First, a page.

Disclaimer: Jessica Blough is a former editor-in-chief at the Daily. She was not involved in the writing or editing of this article.
At least five Tufts students participating in School for International Training (SIT) and Butler University’s Institute for Study Abroad (IFSA) study abroad programs are stuck in their host countries as governments ground flights and close borders due to the global coronavirus pandemic.
Juniors Jessica Blough, Alex Lein and Aviva Rosenberg are currently in various locations in Morocco. Paula Gil-Ordoñez Gomez and a fifth student, both juniors, are in Peru.
The Kingdom of Morocco suspended all international flights and cut the ferry link to Spain on Sunday. The same day, the Peruvian government closed its borders for 15 days, suspended all international flights and restricted internal movement.
Morocco has reported 44 cases of COVID-19 as of Tuesday. Peru has reported 117 cases.
Mala Ghosh, Tufts’ senior director of study abroad and global education, wrote in an email to the Daily that the university is working with both SIT and the four students to secure spots for them on the next available flights.
Ghosh sent an email to all students who participated in external study abroad programs this semester, requesting they complete a survey to inform the university of their whereabouts by March 20.
Blough and Rosenberg are currently staying in the Texuda Hotel in Rabat, where they participated in a SIT journalism and new media program. They are tentatively scheduled to fly to London Heathrow International Airport on Thursday, after the Moroccan Ministry of Tourism announced it was allowing 100 flights to the United Kingdom to evacuate foreign nationals.
Lein, who participated in a separate SIT program, is staying at the Hotel Diwan in Casablanca. He plans to fly tomorrow from Marrakesh to John F. Kennedy International Airport via Doha, Qatar but said it is likely the flight will be canceled.
The other Tufts student in Peru remains with his host family while SIT secures permission for domestic travel from the government, according to internal emails from Tufts Global Education.
Lein told the Daily on Tuesday he is confident that he and the rest of his program will make it back to the United States.
“Personally, I’m not worried as far as getting home goes. I think it’s just a matter of when and how,” he said. “I know that we’re safe here, for the most part. We’re in good company, and we’re going to get through this as a group.”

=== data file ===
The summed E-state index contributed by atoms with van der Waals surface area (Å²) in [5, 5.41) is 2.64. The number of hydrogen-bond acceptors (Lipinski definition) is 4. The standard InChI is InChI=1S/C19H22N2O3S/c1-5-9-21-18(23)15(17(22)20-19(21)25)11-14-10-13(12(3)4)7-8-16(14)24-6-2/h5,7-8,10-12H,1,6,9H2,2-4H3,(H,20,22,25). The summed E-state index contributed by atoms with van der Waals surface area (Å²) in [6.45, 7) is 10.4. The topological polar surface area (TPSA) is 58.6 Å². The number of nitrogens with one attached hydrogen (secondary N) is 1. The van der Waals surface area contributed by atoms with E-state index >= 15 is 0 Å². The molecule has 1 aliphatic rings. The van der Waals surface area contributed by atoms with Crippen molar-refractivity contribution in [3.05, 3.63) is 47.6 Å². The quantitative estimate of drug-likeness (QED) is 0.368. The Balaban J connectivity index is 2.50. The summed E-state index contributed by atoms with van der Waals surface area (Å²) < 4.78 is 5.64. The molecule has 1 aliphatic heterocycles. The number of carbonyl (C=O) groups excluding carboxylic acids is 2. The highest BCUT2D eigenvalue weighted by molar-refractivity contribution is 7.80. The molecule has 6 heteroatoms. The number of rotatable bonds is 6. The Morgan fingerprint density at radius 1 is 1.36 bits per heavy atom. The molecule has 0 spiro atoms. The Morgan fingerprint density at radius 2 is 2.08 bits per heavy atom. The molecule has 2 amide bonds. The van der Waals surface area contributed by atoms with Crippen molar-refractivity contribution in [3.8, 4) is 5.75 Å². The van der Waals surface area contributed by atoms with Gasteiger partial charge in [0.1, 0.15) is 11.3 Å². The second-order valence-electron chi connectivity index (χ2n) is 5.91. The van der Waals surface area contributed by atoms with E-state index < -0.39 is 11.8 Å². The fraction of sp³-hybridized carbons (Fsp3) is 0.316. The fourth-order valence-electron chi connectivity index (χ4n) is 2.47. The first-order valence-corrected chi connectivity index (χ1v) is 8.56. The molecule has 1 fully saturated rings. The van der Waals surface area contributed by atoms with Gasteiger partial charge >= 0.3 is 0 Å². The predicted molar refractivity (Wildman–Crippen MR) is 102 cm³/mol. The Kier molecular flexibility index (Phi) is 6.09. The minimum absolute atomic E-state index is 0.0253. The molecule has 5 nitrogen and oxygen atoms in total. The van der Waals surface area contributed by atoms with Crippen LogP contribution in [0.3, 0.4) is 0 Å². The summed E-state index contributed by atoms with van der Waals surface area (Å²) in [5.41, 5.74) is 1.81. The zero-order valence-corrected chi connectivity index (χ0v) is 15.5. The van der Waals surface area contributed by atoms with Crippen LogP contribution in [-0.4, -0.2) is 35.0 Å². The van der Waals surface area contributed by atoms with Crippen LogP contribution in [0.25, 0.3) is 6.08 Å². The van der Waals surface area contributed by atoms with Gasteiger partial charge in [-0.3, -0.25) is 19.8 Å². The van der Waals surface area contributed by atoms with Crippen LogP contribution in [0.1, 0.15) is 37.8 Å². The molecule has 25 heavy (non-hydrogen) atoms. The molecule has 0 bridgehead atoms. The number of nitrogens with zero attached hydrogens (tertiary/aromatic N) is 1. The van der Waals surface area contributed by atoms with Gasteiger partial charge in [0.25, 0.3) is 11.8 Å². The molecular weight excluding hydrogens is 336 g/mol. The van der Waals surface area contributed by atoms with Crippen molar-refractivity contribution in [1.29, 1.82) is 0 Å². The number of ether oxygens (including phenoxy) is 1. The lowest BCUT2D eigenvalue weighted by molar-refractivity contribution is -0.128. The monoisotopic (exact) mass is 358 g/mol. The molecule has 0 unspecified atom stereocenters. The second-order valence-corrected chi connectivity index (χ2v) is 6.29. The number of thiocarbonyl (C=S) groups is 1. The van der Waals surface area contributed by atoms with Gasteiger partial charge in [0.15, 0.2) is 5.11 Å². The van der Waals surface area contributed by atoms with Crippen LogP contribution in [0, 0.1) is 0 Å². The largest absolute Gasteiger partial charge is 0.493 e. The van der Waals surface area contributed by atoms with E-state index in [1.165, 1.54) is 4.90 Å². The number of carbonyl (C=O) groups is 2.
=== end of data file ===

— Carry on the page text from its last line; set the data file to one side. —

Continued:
Kate Casa, a SIT spokeswoman, wrote in an email to the Daily that the organization suspended all of its onsite operations on Sunday and is working “around the clock” to get the students home.
The organization is in contact with embassies and Moroccan authorities about the situation and has a team in Washington, D.C. coordinating flights, Casa said.
Students who studied with SIT programs this semester will have access to online coursework as soon as next week, according to Casa.
Lein and a number of other students in his SIT program were tested for COVID-19 in a hospital in the Moroccan capital on Sunday. All of the tests came back negative.
Gil-Ordoñez Gomez, who took part in the IFSA Butler program in Lima, Peru, said in a Facebook post on Tuesday that she is staying with her host family for the duration of the 15-day lockdown but booked a return flight for the earliest available date.
“I’m hopeful, but I’m not quite confident because everything seems pretty volatile right now,” Gil-Ordoñez Gomez wrote in an electronic message to the Daily. “They only gave us one day to try to get out of the country, so I’m not sure what comes next.”
She and the other students in the program plan to push the U.S. Embassy in Peru to take action, especially if the travel restrictions are extended.
The other Tufts student in Peru, who was in an SIT program, remains with his host family while SIT secures permission from the government to transport the students to a central location within the country, according to internal emails from Tufts Global Education.
This article was updated on Tuesday evening to reflect new information about one of the students in Peru.
Robert Kaplan and Caleb Symons contributed reporting to this article.